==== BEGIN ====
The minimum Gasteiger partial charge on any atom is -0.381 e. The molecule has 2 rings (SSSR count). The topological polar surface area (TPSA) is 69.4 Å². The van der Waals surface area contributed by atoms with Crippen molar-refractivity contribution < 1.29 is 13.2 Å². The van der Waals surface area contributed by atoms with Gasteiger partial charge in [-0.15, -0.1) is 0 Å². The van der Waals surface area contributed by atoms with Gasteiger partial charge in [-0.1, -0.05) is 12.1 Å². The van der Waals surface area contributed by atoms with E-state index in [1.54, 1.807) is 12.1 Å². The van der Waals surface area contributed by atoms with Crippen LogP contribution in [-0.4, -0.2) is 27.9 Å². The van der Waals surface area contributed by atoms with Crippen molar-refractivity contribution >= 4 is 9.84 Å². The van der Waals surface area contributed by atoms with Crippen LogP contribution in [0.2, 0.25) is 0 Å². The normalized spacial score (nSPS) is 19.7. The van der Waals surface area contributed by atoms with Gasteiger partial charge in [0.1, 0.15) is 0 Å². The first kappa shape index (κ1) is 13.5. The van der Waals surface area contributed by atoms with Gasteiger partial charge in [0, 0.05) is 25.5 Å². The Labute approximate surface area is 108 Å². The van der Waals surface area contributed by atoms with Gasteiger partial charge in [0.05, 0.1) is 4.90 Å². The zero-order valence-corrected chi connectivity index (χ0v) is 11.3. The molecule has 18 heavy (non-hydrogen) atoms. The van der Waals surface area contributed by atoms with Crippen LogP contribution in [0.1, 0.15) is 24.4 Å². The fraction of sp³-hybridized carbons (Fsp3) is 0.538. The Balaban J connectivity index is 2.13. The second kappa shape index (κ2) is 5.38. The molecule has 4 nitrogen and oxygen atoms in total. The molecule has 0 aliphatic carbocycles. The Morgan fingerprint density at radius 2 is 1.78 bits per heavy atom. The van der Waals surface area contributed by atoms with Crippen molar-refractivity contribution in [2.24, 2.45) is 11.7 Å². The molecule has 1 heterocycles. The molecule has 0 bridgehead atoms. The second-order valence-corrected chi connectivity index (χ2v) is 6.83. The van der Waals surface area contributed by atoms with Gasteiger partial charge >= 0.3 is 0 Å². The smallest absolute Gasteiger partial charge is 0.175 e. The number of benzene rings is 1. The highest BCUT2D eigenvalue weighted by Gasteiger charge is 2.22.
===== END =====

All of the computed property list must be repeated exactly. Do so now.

The minimum Gasteiger partial charge on any atom is -0.381 e. The molecule has 2 rings (SSSR count). The topological polar surface area (TPSA) is 69.4 Å². The van der Waals surface area contributed by atoms with Crippen molar-refractivity contribution < 1.29 is 13.2 Å². The van der Waals surface area contributed by atoms with Gasteiger partial charge in [-0.15, -0.1) is 0 Å². The van der Waals surface area contributed by atoms with Gasteiger partial charge in [-0.1, -0.05) is 12.1 Å². The van der Waals surface area contributed by atoms with E-state index in [1.54, 1.807) is 12.1 Å². The van der Waals surface area contributed by atoms with Crippen LogP contribution in [-0.4, -0.2) is 27.9 Å². The van der Waals surface area contributed by atoms with Crippen molar-refractivity contribution >= 4 is 9.84 Å². The van der Waals surface area contributed by atoms with Crippen LogP contribution in [0.2, 0.25) is 0 Å². The normalized spacial score (nSPS) is 19.7. The van der Waals surface area contributed by atoms with Gasteiger partial charge in [0.1, 0.15) is 0 Å². The first kappa shape index (κ1) is 13.5. The van der Waals surface area contributed by atoms with Gasteiger partial charge in [0, 0.05) is 25.5 Å². The Labute approximate surface area is 108 Å². The van der Waals surface area contributed by atoms with Gasteiger partial charge in [0.05, 0.1) is 4.90 Å². The zero-order valence-corrected chi connectivity index (χ0v) is 11.3. The molecule has 18 heavy (non-hydrogen) atoms. The van der Waals surface area contributed by atoms with Crippen LogP contribution in [0.1, 0.15) is 24.4 Å². The fraction of sp³-hybridized carbons (Fsp3) is 0.538. The Balaban J connectivity index is 2.13. The second kappa shape index (κ2) is 5.38. The molecule has 4 nitrogen and oxygen atoms in total. The molecule has 0 aliphatic carbocycles. The Morgan fingerprint density at radius 2 is 1.78 bits per heavy atom. The van der Waals surface area contributed by atoms with Crippen molar-refractivity contribution in [2.24, 2.45) is 11.7 Å². The molecule has 1 heterocycles. The molecule has 0 bridgehead atoms. The second-order valence-corrected chi connectivity index (χ2v) is 6.83. The van der Waals surface area contributed by atoms with Gasteiger partial charge >= 0.3 is 0 Å². The smallest absolute Gasteiger partial charge is 0.175 e. The number of benzene rings is 1. The highest BCUT2D eigenvalue weighted by Gasteiger charge is 2.22.